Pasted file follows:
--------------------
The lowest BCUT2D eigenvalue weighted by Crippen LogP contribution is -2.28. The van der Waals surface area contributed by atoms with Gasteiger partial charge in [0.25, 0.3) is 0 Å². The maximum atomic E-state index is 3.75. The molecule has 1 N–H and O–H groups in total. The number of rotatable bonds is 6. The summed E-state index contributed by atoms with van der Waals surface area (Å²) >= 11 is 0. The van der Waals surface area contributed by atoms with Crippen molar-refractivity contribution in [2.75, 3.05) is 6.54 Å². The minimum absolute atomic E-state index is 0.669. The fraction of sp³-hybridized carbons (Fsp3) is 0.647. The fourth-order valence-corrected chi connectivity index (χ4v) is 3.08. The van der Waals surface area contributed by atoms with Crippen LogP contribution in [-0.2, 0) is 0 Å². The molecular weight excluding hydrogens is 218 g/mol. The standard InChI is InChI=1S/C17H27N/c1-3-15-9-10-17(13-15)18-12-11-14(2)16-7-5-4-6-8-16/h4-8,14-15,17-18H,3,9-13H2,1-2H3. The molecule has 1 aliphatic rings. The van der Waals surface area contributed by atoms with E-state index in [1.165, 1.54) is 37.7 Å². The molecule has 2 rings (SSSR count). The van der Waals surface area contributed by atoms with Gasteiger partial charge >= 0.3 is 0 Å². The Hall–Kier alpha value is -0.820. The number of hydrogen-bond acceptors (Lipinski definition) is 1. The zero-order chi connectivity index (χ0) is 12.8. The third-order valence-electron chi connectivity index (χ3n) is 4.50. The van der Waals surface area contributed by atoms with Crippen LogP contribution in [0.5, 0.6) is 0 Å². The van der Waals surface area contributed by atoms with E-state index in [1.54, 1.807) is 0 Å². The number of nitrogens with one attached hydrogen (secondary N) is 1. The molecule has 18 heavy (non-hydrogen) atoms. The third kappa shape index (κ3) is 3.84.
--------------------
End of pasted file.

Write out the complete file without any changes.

The lowest BCUT2D eigenvalue weighted by Crippen LogP contribution is -2.28. The van der Waals surface area contributed by atoms with Gasteiger partial charge in [0.25, 0.3) is 0 Å². The maximum atomic E-state index is 3.75. The molecule has 1 N–H and O–H groups in total. The number of rotatable bonds is 6. The summed E-state index contributed by atoms with van der Waals surface area (Å²) >= 11 is 0. The van der Waals surface area contributed by atoms with Crippen molar-refractivity contribution in [2.75, 3.05) is 6.54 Å². The minimum absolute atomic E-state index is 0.669. The fraction of sp³-hybridized carbons (Fsp3) is 0.647. The fourth-order valence-corrected chi connectivity index (χ4v) is 3.08. The van der Waals surface area contributed by atoms with Crippen LogP contribution in [-0.2, 0) is 0 Å². The molecular weight excluding hydrogens is 218 g/mol. The standard InChI is InChI=1S/C17H27N/c1-3-15-9-10-17(13-15)18-12-11-14(2)16-7-5-4-6-8-16/h4-8,14-15,17-18H,3,9-13H2,1-2H3. The molecule has 1 aliphatic rings. The van der Waals surface area contributed by atoms with E-state index in [1.165, 1.54) is 37.7 Å². The molecule has 2 rings (SSSR count). The van der Waals surface area contributed by atoms with Gasteiger partial charge >= 0.3 is 0 Å². The Hall–Kier alpha value is -0.820. The number of hydrogen-bond acceptors (Lipinski definition) is 1. The zero-order chi connectivity index (χ0) is 12.8. The third-order valence-electron chi connectivity index (χ3n) is 4.50. The van der Waals surface area contributed by atoms with Crippen LogP contribution in [0.5, 0.6) is 0 Å². The van der Waals surface area contributed by atoms with E-state index in [1.54, 1.807) is 0 Å². The number of nitrogens with one attached hydrogen (secondary N) is 1. The molecule has 18 heavy (non-hydrogen) atoms. The third kappa shape index (κ3) is 3.84.